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    We overview nonequilibrium Green function combined with density functional theory (NEGF-DFT) modeling of independent electron and phonon transport in nanojunctions with applications focused on a new class of thermoelectric devices where a single molecule is attached to two metallic zigzag graphene nanoribbons (ZGNRs) via highly transparent contacts. Such contacts make possible injection of evanescent wavefunctions from ZGNRs, so that their overlap within the molecular region generates a peak in the electronic transmission. Additionally, the spatial symmetry properties of the transverse propagating states in the ZGNR electrodes suppress hole-like contributions to the thermopower. Thus optimized thermopower, together with diminished phonon conductance through a ZGNR/molecule/ZGNR inhomogeneous structure, yields the thermoelectric figure of merit ZT~0.5 at room temperature and 0.5<ZT<2.5 below liquid nitrogen temperature. The reliance on evanescent mode transport and symmetry of propagating states in the electrodes makes the electronic-transport-determined power factor in this class of devices largely insensitive to the type of sufficiently short conjugated organic molecule, which we demonstrate by showing that both 18-annulene and C10 molecule sandwiched by the two ZGNR electrodes yield similar thermopower. Thus, one can search for molecules that will further reduce the phonon thermal conductance (in the denominator of ZT) while keeping the electronic power factor (in the nominator of ZT) optimized. We also show how often employed Brenner empirical interatomic potential for hydrocarbon systems fails to describe phonon transport in our single-molecule nanojunctions when contrasted with first-principles results obtained via NEGF-DFT methodology.Comment: 20 pages, 6 figures; mini-review article prepared for the special issue of the Journal of Computational Electronics on "Simulation of Thermal, Thermoelectric, and Electrothermal Phenomena in Nanostructures", edited by I. Knezevic and Z. Aksamij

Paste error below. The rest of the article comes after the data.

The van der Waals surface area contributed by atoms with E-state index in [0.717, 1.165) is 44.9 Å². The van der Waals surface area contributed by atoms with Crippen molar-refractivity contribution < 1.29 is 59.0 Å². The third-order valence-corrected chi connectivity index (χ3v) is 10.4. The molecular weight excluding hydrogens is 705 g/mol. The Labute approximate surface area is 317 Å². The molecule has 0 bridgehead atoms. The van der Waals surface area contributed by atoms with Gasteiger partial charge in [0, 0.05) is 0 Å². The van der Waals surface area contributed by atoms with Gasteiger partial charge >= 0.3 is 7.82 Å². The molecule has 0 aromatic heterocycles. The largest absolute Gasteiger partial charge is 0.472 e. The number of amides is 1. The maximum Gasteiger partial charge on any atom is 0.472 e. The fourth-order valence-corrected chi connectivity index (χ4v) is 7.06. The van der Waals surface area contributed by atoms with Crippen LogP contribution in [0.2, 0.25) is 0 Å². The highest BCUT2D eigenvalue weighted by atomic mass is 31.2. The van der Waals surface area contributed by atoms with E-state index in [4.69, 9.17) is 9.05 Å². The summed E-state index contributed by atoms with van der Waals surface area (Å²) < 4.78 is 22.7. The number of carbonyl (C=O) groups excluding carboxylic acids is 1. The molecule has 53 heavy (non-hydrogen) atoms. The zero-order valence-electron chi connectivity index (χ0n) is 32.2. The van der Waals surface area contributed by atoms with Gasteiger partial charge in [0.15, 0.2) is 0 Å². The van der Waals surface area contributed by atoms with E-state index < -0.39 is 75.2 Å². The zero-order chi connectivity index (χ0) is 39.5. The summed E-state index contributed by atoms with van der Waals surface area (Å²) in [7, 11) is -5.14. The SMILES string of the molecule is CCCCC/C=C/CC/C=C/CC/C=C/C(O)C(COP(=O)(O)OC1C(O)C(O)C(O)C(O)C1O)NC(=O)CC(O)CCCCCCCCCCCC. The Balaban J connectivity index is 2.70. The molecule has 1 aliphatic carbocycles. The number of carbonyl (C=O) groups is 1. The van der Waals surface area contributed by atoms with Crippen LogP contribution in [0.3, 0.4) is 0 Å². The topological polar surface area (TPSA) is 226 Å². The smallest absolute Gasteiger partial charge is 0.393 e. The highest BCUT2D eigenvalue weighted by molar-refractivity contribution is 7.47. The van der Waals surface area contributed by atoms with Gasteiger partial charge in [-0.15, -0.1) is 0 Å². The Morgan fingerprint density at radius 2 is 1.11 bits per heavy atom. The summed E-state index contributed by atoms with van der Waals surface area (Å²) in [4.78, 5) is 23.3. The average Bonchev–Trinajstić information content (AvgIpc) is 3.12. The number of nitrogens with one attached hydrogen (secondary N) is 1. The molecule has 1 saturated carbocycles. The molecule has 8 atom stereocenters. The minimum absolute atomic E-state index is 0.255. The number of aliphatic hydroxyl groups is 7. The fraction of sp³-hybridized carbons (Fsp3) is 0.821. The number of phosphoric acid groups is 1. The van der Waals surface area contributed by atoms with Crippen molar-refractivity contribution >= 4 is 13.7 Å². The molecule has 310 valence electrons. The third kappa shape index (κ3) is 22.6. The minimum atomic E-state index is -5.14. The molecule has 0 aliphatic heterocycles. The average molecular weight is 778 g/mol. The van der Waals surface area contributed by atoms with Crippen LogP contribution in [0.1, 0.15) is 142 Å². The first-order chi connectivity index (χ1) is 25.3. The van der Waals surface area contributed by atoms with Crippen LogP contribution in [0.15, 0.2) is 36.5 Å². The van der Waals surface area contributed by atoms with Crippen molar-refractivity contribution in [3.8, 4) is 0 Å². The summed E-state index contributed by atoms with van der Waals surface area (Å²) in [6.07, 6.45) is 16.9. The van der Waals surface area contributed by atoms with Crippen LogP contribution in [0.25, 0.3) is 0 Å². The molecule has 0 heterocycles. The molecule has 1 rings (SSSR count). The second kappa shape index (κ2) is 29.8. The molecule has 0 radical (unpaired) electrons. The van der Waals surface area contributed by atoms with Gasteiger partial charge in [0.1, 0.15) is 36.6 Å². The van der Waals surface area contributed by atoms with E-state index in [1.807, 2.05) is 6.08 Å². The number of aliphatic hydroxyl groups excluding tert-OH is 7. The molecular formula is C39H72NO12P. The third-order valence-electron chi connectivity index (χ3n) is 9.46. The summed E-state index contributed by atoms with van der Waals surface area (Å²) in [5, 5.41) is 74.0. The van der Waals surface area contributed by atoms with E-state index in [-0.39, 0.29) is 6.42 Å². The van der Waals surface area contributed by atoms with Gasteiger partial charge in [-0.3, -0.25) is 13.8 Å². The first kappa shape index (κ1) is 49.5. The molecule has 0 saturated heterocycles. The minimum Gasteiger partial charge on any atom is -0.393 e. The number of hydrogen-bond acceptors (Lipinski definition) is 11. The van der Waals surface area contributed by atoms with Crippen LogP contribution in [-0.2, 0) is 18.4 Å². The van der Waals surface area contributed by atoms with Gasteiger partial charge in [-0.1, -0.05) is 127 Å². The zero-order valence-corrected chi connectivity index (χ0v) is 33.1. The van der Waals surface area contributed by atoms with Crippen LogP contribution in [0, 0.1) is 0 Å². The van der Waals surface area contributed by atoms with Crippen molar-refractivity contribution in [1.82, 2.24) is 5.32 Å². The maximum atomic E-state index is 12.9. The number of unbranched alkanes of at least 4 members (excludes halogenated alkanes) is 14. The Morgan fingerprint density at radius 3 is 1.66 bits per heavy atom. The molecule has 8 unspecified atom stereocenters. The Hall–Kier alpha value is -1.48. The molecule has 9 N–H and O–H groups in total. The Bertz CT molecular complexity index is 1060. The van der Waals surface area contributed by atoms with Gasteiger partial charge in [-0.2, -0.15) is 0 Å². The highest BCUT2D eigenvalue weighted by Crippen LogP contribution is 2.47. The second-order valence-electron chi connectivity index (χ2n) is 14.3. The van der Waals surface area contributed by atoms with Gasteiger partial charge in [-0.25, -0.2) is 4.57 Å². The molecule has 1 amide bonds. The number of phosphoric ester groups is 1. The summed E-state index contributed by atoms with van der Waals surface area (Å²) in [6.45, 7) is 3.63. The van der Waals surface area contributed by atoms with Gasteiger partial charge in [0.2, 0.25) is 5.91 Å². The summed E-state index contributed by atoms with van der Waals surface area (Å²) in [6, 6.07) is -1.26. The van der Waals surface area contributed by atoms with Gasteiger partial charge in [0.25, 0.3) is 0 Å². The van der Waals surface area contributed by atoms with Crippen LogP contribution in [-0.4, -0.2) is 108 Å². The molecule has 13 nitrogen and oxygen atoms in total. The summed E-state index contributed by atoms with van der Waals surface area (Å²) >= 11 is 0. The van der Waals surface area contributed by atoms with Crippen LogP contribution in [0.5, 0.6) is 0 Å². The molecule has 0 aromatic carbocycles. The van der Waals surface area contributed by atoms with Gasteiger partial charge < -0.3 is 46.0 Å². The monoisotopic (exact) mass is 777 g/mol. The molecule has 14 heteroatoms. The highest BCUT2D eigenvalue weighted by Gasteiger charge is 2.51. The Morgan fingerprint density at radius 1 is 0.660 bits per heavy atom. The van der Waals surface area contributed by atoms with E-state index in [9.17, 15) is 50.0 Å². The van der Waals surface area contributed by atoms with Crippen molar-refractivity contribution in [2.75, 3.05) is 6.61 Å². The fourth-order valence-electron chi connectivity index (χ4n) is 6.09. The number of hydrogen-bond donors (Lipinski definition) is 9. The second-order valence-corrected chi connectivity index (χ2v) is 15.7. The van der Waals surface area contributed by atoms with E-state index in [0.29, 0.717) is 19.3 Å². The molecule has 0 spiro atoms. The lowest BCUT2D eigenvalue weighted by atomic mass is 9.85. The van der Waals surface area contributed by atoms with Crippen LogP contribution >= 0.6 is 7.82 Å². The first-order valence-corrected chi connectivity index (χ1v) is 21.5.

Ten millennia of hepatitis B virus evolution

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    Hepatitis B virus (HBV) has been infecting humans for millennia and remains a global health problem, but its past diversity and dispersal routes are largely unknown. We generated HBV genomic data from 137 Eurasians and Native Americans dated between similar to 10,500 and similar to 400 years ago. We date the most recent common ancestor of all HBV lineages to between similar to 20,000 and 12,000 years ago, with the virus present in European and South American hunter-gatherers during the early Holocene. After the European Neolithic transition, Mesolithic HBV strains were replaced by a lineage likely disseminated by early farmers that prevailed throughout western Eurasia for similar to 4000 years, declining around the end of the 2nd millennium BCE. The only remnant of this prehistoric HBV diversity is the rare genotype G, which appears to have reemerged during the HIV pandemic.Molecular Technology and Informatics for Personalised Medicine and Healt

    Ten millennia of hepatitis B virus evolution

    Get PDF
    Hepatitis B virus (HBV) has been infecting humans for millennia and remains a global health problem, but its past diversity and dispersal routes are largely unknown. We generated HBV genomic data from 137 Eurasians and Native Americans dated between ~10,500 and ~400 years ago. We date the most recent common ancestor of all HBV lineages to between ~20,000 and 12,000 years ago, with the virus present in European and South American hunter-gatherers during the early Holocene. After the European Neolithic transition, Mesolithic HBV strains were replaced by a lineage likely disseminated by early farmers that prevailed throughout western Eurasia for ~4000 years, declining around the end of the 2nd millennium BCE. The only remnant of this prehistoric HBV diversity is the rare genotype G, which appears to have reemerged during the HIV pandemic